The countries studied by the International Long Term Care Policy Network (LTCPN) included Italy, Spain, Ireland, Belgium and France.
The result comes after industry bosses in the UK said daily death tolls are "airbrushing out" hundreds of older people who have died in the care system. Care England has estimated there have been nearly 1,000 deaths from coronavirus in care homes.
Microbiologist charged with murder asks to be freed to help with coronavirus research
A microbiologist charged with the murder of his boyfriend asked to be released from custody so his research skills could be used in the battle against Covid-19, reports the Press Association.
Wyndham Lathem asked a judge to be freed on bail, saying his academic knowledge could be useful and health issues put him at greater risk if he contracted the coronavirus.
Lathem, a microbiologist, worked at Northwestern University and is accused in the 2017 stabbing of Trenton Cornell-Duranleau.
The Chicago Sun-Times, citing court records, reported Judge Charles Burns denied granting Lathem bail in an emergency hearing conducted via teleconference.
Michael Gove’s daughter tested for coronavirus
Michael Gove’s daughter was tested for coronavirus due to his critical role in the government’s response to the pandemic, Downing Street has said.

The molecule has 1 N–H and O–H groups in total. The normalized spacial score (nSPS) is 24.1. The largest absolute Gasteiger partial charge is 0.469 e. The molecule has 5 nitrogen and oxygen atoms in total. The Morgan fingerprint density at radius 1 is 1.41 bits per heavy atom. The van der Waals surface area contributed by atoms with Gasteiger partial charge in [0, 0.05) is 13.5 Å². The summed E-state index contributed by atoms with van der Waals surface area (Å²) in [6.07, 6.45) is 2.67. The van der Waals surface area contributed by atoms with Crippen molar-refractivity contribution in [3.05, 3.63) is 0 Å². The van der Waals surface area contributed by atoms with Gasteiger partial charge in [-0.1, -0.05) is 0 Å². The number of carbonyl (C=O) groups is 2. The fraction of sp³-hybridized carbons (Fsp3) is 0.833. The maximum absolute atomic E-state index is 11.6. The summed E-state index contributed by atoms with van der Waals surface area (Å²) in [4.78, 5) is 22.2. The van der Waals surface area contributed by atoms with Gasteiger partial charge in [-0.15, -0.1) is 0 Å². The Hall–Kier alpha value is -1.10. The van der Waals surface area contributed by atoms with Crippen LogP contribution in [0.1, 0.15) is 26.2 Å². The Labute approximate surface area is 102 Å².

Mr Gove was forced into a 14 day self-isolation last week with the rest of his family, after his child developed symptoms.
Downing Street defended permitting Mr Gove’s daughter to be tested, despite thousands of NHS workers and care staff still waiting for tests, insisting that Mr Gove was playing a “central role” in the virus response, and so he and his family could be tested.
A protocol drawn up by the UK’s four chief medical officers last month designated priority testing for core government members and their families, including the Prime Minister and Health Secretary Matt Hancock.
Mr Gove’s daughter tested negative on Wednesday (13 Apr).
UK lockdown to be extended for at least three weeks
The government has warned the nationwide lockdown will not be lifted this week and insisted that its plan to tackle the pandemic “is working”.
Foreign Secretary Dominic Raab said the latest data suggested the UK was “starting to win” the battle against the virus, three weeks since restrictions were imposed.
However, Mr Raab insisted the virus is not yet past its peak and that it is still too early to relax the measures, with reports suggesting the lockdown will be extended for at least another three weeks, until 7 May.
Lockdown “exit strategy” still unclear
Details of how lockdown restrictions will eventually be lifted still remains unclear, with the government refusing to outline its “exit strategy”.
The government's scientific advisors are expected to meet this week to review the latest figures, but the Foreign Secretary stressed it is crucial the UK does “not take our eye of the ball” with regards to social distancing.
The World Health Organisation said lockdown restrictions should be lifted slowly and not “all at once” to avoid a resurgence of the virus, and only if appropriate measures are in place.